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HP unveils data management effort

Tapping into corporations' need to handle growing mounds of data, Hewlett-Packard is announcing an "information lifecycle management" initiative involving storage and business processes.

Tapping into corporations' need to handle growing mounds of data and abide by archiving regulations, Hewlett-Packard on Wednesday will announce an "information lifecycle management" initiative.

Information lifecycle management refers to methods for storing and tracking data from the time it is created to the time it is deleted. HP aims to stand out from other storage-focused competitors by concentrating on a customer's business processes first, said Rusty Smith, HP's director of information lifecycle management. In other words, HP consultants will help a customer define its policies for keeping and shifting data. "The place to start here is from a business perspective, not from a storage perspective," he said.

Brian Babineau, an analyst with research company Enterprise Storage Group, said HP's offering should be attractive. "They definitely have an advantage because they have their own consulting or professional-services organization," he said. But Babineau cautioned that IBM also has a strong services unit in addition to storage offerings, and he expects Big Blue to announce a similar initiative at some point.

Information lifecycle management can include data replication and back-up procedures to prepare for disasters, as well as what's known as hierarchical storage management. That refers to keeping only the most critical data on the highest-performing storage systems. Older or less vital information might be moved to lower-cost disk devices and eventually to tape systems for long-term archiving.

Precise figures for the size of the information lifecycle management market are hard to come by. But Babineau said several factors are generating interest in the arena, including the need to comply with regulations such as the Health Insurance Portability and Accountability Act and the Sarbanes-Oxley Act. Foreign regulatory requirements and the desire to be prepared for a disaster also are prodding organizations to think about long-term data management, he said.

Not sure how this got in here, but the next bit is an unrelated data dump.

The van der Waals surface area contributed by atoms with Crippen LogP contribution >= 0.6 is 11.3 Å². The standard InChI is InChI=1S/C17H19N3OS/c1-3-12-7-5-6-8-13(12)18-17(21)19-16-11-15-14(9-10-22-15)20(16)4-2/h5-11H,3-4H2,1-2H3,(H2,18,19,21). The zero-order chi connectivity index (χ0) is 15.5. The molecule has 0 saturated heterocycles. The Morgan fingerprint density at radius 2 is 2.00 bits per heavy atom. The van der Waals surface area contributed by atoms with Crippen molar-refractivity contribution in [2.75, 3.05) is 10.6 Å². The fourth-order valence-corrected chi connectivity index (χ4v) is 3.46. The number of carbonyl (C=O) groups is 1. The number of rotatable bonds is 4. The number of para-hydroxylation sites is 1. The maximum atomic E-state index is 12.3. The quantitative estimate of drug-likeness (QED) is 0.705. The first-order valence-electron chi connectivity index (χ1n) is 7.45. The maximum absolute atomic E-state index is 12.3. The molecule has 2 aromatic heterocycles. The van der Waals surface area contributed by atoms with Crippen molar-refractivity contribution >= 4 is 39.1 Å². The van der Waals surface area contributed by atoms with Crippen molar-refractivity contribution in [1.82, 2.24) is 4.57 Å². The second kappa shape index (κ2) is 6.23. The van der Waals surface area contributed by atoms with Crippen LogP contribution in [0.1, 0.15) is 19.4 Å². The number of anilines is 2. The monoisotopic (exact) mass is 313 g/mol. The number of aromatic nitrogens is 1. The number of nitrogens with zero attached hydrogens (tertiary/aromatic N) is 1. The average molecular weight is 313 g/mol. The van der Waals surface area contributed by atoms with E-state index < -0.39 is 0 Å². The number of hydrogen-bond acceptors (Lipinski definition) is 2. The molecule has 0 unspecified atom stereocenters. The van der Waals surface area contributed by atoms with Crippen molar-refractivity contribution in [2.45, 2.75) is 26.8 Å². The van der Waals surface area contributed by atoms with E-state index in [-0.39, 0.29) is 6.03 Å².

HP's data management initiative involves teaming with an array of partners, including software companies Ixos, CommVault Systems and Legato Systems. HP intends to keep adding features to its information lifecycle management offering over time, Smith said. Eventually, the company expects to create data-handling systems that require very little human intervention. "A totally automated approach is probably going to take us three to five years," he said.

HP said it will initially target customers in the financial services and health care industries. Also in HP's sights is the life sciences industry, where data is growing rapidly. Future HP information lifecycle management products will be geared toward public sector customers, the company said.

A major reason to unveil the data management effort, Smith said, is to assure customers that HP can be counted on as a long-term partner. Given that some data will have to be archived for years, customers are more likely to trust a solid computing giant like HP rather than a small outfit that may be more likely to go out of business, he said. "Companies are a little nervous about signing up with a smaller company," he said.

Still, there are other major companies going after data lifecycle management dollars. They include Veritas Software and storage equipment maker EMC. EMC is in the process of acquiring Legato Systems, which makes data management software.

Smith said HP's partnership with Legato would be smooth as long as Legato's sales force and software remain largely separate from EMC.

Smith also said HP's plethora of partners would not be confusing to customers. "We're the integration point," he said. "We're the single point of accountability."